Poetry Dispatch No. 30 | November21, 2005
I sent my song to find you by Jackie Langetieg
Mother, life has become the dream, the one where I can’t catch anyone or find anything. It goes speeding by while I stretch my empty hands after it. Train windows, back lit, reflect lost loves, dead parents, and those giggling boys racing up and down the aisle past laughing friends who go nameless in my present confusion. In the background, an orchestra plays the Liebestod from “Tristan and Isolde” at each station platform as I limp by, feet worn down to ankles digging small graves in the sand I must pull away from, each time more slowly.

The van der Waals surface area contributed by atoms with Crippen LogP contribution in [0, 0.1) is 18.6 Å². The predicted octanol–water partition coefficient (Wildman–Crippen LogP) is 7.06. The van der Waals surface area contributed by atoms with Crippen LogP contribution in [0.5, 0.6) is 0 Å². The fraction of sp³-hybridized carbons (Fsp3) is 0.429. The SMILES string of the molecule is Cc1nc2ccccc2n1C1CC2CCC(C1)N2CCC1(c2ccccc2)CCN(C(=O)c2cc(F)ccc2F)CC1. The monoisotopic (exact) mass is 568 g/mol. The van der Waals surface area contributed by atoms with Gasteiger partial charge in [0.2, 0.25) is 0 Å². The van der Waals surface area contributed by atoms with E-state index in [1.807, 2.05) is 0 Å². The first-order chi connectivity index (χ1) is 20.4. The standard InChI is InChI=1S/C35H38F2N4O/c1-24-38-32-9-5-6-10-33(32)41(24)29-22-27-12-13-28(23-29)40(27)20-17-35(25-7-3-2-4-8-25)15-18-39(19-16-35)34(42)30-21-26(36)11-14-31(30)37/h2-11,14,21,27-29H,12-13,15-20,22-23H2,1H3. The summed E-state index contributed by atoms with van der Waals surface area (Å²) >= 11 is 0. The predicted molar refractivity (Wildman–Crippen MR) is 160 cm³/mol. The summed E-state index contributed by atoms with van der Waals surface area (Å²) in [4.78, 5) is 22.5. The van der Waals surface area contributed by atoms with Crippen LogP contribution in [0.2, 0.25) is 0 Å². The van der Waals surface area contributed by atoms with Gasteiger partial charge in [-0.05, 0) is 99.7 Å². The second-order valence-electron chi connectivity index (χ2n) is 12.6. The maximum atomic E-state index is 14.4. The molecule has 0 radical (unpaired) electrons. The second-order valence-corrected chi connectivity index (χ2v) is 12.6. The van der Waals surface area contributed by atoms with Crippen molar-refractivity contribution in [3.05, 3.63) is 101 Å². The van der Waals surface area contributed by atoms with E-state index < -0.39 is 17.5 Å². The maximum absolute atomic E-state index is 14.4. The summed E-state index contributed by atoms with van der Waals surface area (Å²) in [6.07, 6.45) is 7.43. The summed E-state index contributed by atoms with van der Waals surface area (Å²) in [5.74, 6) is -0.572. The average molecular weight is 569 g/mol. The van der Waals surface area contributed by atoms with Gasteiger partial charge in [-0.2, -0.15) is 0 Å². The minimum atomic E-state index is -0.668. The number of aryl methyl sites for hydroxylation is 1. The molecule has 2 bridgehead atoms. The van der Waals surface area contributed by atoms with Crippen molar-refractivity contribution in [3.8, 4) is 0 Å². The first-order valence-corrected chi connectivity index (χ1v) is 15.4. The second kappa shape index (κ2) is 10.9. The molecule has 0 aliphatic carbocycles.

Lately, I have trouble escaping the sound of wind day or night, inside or out, like a storm at sea, roiling, eddying into the spongy labyrinth of my brain—or signals from a short wave radio, thoughts I can’t decode, they, too, just wind; if I catch a word or two, it’s run, or escape, or away. I’m an expatriate, hunched down in the swamp’s tall grass straining to hear footsteps through the breathing of night and cicadas, wanting, yet not wanting to be left in my quiet place of no explanations.
Yet, daughter, you unlock your computer with my name every morning at your work, and in the evening, at home, you call me again. Do you know that you were doing this long before we began this dialogue. Without thinking, you think of me.
from WHITE SHOULDERS, Cross+Roads Press